Stray dog turns into a champ with training and a little TLC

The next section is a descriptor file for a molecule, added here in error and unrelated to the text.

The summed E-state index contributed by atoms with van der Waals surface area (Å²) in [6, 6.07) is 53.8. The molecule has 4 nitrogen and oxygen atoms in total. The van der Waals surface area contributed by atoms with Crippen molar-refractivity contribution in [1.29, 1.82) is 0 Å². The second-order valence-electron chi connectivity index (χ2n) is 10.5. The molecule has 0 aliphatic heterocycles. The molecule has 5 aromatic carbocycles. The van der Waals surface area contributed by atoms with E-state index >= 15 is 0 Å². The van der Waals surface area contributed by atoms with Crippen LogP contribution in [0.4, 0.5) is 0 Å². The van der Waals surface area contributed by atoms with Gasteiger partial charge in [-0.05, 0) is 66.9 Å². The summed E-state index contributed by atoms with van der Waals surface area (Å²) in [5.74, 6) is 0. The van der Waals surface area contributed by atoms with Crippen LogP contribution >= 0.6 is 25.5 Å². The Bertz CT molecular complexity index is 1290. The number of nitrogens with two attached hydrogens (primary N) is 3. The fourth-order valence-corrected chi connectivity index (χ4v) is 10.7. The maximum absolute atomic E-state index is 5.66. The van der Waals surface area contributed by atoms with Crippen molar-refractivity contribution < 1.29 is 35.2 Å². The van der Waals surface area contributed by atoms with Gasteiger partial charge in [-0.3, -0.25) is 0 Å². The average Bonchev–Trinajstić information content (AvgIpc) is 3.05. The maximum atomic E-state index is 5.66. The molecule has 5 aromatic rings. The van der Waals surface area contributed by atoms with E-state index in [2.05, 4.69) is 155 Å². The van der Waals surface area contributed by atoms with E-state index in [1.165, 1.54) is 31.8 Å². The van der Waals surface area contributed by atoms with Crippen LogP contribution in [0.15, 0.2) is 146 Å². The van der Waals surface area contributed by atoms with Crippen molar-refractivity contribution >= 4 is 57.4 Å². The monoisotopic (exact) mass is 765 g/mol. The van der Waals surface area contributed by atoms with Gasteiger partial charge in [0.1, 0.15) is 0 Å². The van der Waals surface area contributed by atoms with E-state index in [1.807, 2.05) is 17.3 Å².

Prior to meeting Michelle Gibbs at her dry cleaning business located just behind the Brady Post Office, Jessi was a stray dog, running the streets of Brady. Michelle had never owned a dog, nor did she wish to. Having come across strays several times before, she knew that strays were the last thing she was looking for. But there was something in this dog’s eyes that just wouldn’t let Michelle say no. A phone call to her husband, Mike, and a thorough checkup at the vet and Jessi had found a home. The day Jessi arrived at Michelle’s doorstep, was one that Michelle will never forget. The timid little American Staffordshire Terrier, also known as a pit bull, was covered with ticks, was malnourished and seemed to be hiding from an abusive previous owner. Since that first meeting in July 1999, the cowering stray dog has transformed into a obedient, award-winning dog while at the same time, Michelle has evolved into a dog-loving trainer who works day in and day out to train her dog. After the first few days at home, Michelle sought the help of a dog trainer to assist her in working on obedience training. Dick and Kay Guetzloff, owners of Heelalong Kennels in San Angelo, were just what Michelle was looking for. She and Jessi enrolled in the weekly obedience class and began making the trips to San Angelo for their sessions. As successful competitors and trainers in the international dog obedience venue, the Guetzloffs relocated to San Angelo in 1999 to be centrally located to nationwide dog shows. After only a few sessions working with Michelle and Jessi, Mrs. Guetzloff noticed something special about the abilities and demeanor of the dog. She suggested Michelle train her and consider entering her in agility trials. One obstacle Jessi needed to overcome before she could even enter a competition, was to become eligible for American Kennel Club (AKC) and North American Dog Agility Club (NADAC) trials. AKC sanctioned competitions are open only to registered dogs with official papers. Being a stray, Michelle did not have the necessary papers. So, through an application and review process and with the help of Mrs. Guetzloff, Jessi received an indefinite listing privilege number (ILP) which would allow her to compete in AKC sanctioned events as a non-pedigreed participant. A competition sport that usually is dominated by fleet-footed border collies, agility competitions test a dog and trainer’s communication and agility skills. Agility courses are made up of obstacles the dog must perform correctly. The judge predetermines the pattern that each obstacle must be taken and the handler directs the dog, off leash, through this obstacle course. Handlers may cheer, clap, and call the dog through each obstacle as it best serves them. There are jumps of various makes, climbing obstacles, hurdles, see-saws, weave poles, tunnels, and a pause table. Each course is timed and the dog that finishes with the fewest course faults and the fastest time wins. This rule varies according to the sanctioning organization of the trial attended. Beginning in January 2000, Jessi took to agility training with great ease and soon was attending trials. They competed in their first trial in October 2000 and placed first and second in two categories. She and Michelle have since become members of the HEAT (Heelalong Excellent Agility Training), a small group of trainers who meet monthly in San Angelo at Heelalong Kennels to work with their dogs. The once stray dog has excelled in agility competition. This past weekend in College Station, she scored high in trial which means that she scored the most points of any breed entered in the competition. “Jessi is unique because of the type breed she is, most people don’t expect her to perform as well as she does. When she gets out on the course, she may not be as fast as the border collies, but she is very methodical in her runs,” said Gibbs. During the competitions, dogs are scored on overall time less point deductions for faults. The dogs are classified by breed and by height and race against the clock. Jessi, an American Staffordshire Terrier, is scoring high marks and winning competitions racing against dogs that are naturally faster and potentially more agile than she. Having only competed in seven trials, Jessi recently completed all of the “legs” in the novice class and is now qualified to compete in the open class. A third level called the elite class is filled with professional trainers and top dogs from around the world competing for top honors. “Ever since I brought her home, she has been a wonderful dog,” said Gibbs. “She is the typical rescue story. She has never met a dog or a person that she didn’t love, and she is forever grateful.’ “Now, all Mike and I do is train and go to trials. Since we don’t have any babies of our own, Jessi is our baby.”

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